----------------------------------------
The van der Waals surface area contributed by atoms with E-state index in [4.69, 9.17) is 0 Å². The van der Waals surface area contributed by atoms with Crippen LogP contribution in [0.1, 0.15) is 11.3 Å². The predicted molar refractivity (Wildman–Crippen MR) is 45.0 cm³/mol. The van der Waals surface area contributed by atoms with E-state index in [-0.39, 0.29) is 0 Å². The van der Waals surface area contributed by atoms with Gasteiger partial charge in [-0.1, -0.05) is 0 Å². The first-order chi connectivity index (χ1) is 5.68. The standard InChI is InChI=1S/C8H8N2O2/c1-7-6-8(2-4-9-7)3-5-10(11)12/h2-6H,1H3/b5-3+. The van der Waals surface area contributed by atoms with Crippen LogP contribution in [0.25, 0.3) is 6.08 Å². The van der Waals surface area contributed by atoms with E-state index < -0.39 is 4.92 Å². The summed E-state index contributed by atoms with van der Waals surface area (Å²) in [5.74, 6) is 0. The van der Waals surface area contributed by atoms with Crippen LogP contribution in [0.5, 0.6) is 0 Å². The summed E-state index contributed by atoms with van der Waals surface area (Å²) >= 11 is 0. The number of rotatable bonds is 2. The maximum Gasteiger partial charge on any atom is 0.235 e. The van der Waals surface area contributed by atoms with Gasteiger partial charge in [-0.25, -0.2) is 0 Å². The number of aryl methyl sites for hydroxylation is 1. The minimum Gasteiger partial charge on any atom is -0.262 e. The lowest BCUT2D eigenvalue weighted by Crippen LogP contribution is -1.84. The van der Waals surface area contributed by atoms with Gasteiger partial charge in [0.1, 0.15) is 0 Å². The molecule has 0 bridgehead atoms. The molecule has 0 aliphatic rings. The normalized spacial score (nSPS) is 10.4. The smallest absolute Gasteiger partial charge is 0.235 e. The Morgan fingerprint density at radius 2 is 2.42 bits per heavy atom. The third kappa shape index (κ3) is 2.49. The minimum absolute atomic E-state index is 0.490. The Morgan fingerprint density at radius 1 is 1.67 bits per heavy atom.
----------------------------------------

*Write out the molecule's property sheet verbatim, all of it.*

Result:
The van der Waals surface area contributed by atoms with E-state index in [4.69, 9.17) is 0 Å². The van der Waals surface area contributed by atoms with Crippen LogP contribution in [0.1, 0.15) is 11.3 Å². The predicted molar refractivity (Wildman–Crippen MR) is 45.0 cm³/mol. The van der Waals surface area contributed by atoms with E-state index in [-0.39, 0.29) is 0 Å². The van der Waals surface area contributed by atoms with Gasteiger partial charge in [-0.1, -0.05) is 0 Å². The first-order chi connectivity index (χ1) is 5.68. The standard InChI is InChI=1S/C8H8N2O2/c1-7-6-8(2-4-9-7)3-5-10(11)12/h2-6H,1H3/b5-3+. The van der Waals surface area contributed by atoms with Crippen LogP contribution in [0.25, 0.3) is 6.08 Å². The van der Waals surface area contributed by atoms with E-state index < -0.39 is 4.92 Å². The summed E-state index contributed by atoms with van der Waals surface area (Å²) in [5.74, 6) is 0. The van der Waals surface area contributed by atoms with Crippen LogP contribution in [0.5, 0.6) is 0 Å². The summed E-state index contributed by atoms with van der Waals surface area (Å²) >= 11 is 0. The number of rotatable bonds is 2. The maximum Gasteiger partial charge on any atom is 0.235 e. The van der Waals surface area contributed by atoms with Gasteiger partial charge in [-0.25, -0.2) is 0 Å². The number of aryl methyl sites for hydroxylation is 1. The minimum Gasteiger partial charge on any atom is -0.262 e. The lowest BCUT2D eigenvalue weighted by Crippen LogP contribution is -1.84. The van der Waals surface area contributed by atoms with Gasteiger partial charge in [0.1, 0.15) is 0 Å². The molecule has 0 bridgehead atoms. The molecule has 0 aliphatic rings. The normalized spacial score (nSPS) is 10.4. The smallest absolute Gasteiger partial charge is 0.235 e. The Morgan fingerprint density at radius 2 is 2.42 bits per heavy atom. The third kappa shape index (κ3) is 2.49. The minimum absolute atomic E-state index is 0.490. The Morgan fingerprint density at radius 1 is 1.67 bits per heavy atom.